GM investors to pay activist Wilson 4% of stock gains
Harry J. Wilson, the former Barack Obama adviser fighting for a General Motors Co. board seat and an $8 billion stock buyback, will get as much as 4 percent of any share price gains from an investor group backing him, according to a regulatory filing.
David Tepper of Appaloosa Management LP and other investors also will pay Wilson a fee of 0.25 percent of their shares or derivative instruments annually. They own about 34.4 million shares, or 2.1 percent of the company’s common stock, GM has said.
Wilson, who helped the U.S. Treasury bail out GM in 2009, served briefly as chief revitalization officer of electronics retailer RadioShack Corp. before it filed for bankruptcy last month. He disclosed his fees along with comments by billionaire investor Warren Buffett to CNBC that he wouldn’t put a hedge fund nominee with a two-year horizon on a board of directors.
GM said it also disclosed Wilson’s fees on its website. The company is considering buybacks or higher dividends, according to a person familiar with the matter.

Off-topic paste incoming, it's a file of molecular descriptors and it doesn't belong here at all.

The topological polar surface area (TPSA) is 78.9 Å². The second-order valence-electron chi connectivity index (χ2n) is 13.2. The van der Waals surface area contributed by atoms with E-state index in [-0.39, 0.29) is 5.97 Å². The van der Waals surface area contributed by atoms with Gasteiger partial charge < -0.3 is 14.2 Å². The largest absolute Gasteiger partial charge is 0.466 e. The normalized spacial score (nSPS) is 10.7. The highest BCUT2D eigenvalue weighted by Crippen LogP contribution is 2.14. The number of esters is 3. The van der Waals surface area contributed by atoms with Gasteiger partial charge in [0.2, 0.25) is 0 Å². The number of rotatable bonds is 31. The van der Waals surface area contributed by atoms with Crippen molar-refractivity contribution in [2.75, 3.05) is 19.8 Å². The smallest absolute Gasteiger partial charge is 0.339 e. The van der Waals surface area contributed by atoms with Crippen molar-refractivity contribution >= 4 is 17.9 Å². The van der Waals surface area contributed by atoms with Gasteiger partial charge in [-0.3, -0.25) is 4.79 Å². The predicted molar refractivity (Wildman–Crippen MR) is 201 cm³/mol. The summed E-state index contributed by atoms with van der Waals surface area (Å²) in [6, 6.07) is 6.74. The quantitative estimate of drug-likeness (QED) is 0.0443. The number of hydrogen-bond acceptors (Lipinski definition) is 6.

Chief Financial Officer Chuck Stevens said in February that the company first wanted more clarity on legal costs related to its ignition-switch recall. GM has asked a judge to kill a class action suit demanding $10 billion for price declines in old Chevy Cobalts and Saturn Ions.
Wilson was appointed to the board of Sotheby’s after Daniel Loeb’s Third Point LLC won a proxy fight with the auction house. His other backers in the GM battle are J. Kyle Bass of Hayman Capital Management LP, Frank P. Brosens of Taconic Capital Advisors LP and Parag Vora of HG Vora Capital Management LLC.
When Jerry York served on the GM board at the behest of billionaire investor Kirk Kerkorian in 2006, York was promised 4 percent of any gains in GM share value after three years. York left the board later that same year and Kerkorian sold his GM shares after the automaker declined to merge with Renault SA and Nissan Motor Co.